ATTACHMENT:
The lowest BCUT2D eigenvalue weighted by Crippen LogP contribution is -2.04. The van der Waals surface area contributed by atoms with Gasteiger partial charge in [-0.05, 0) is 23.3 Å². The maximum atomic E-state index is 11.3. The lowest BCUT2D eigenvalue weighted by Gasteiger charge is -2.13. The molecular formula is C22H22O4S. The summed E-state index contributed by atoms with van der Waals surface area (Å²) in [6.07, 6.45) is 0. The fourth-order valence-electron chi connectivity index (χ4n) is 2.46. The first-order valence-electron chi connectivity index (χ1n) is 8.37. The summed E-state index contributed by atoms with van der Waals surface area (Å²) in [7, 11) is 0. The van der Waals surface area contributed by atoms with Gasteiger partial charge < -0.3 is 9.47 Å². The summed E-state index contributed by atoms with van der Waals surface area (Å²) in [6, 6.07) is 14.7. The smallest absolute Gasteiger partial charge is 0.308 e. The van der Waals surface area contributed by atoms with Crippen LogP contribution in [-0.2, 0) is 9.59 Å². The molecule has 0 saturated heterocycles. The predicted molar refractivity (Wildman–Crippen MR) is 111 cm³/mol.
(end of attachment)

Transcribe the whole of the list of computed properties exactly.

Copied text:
The lowest BCUT2D eigenvalue weighted by Crippen LogP contribution is -2.04. The van der Waals surface area contributed by atoms with Gasteiger partial charge in [-0.05, 0) is 23.3 Å². The maximum atomic E-state index is 11.3. The lowest BCUT2D eigenvalue weighted by Gasteiger charge is -2.13. The molecular formula is C22H22O4S. The summed E-state index contributed by atoms with van der Waals surface area (Å²) in [6.07, 6.45) is 0. The fourth-order valence-electron chi connectivity index (χ4n) is 2.46. The first-order valence-electron chi connectivity index (χ1n) is 8.37. The summed E-state index contributed by atoms with van der Waals surface area (Å²) in [7, 11) is 0. The van der Waals surface area contributed by atoms with Gasteiger partial charge < -0.3 is 9.47 Å². The summed E-state index contributed by atoms with van der Waals surface area (Å²) in [6, 6.07) is 14.7. The smallest absolute Gasteiger partial charge is 0.308 e. The van der Waals surface area contributed by atoms with Crippen LogP contribution in [-0.2, 0) is 9.59 Å². The molecule has 0 saturated heterocycles. The predicted molar refractivity (Wildman–Crippen MR) is 111 cm³/mol.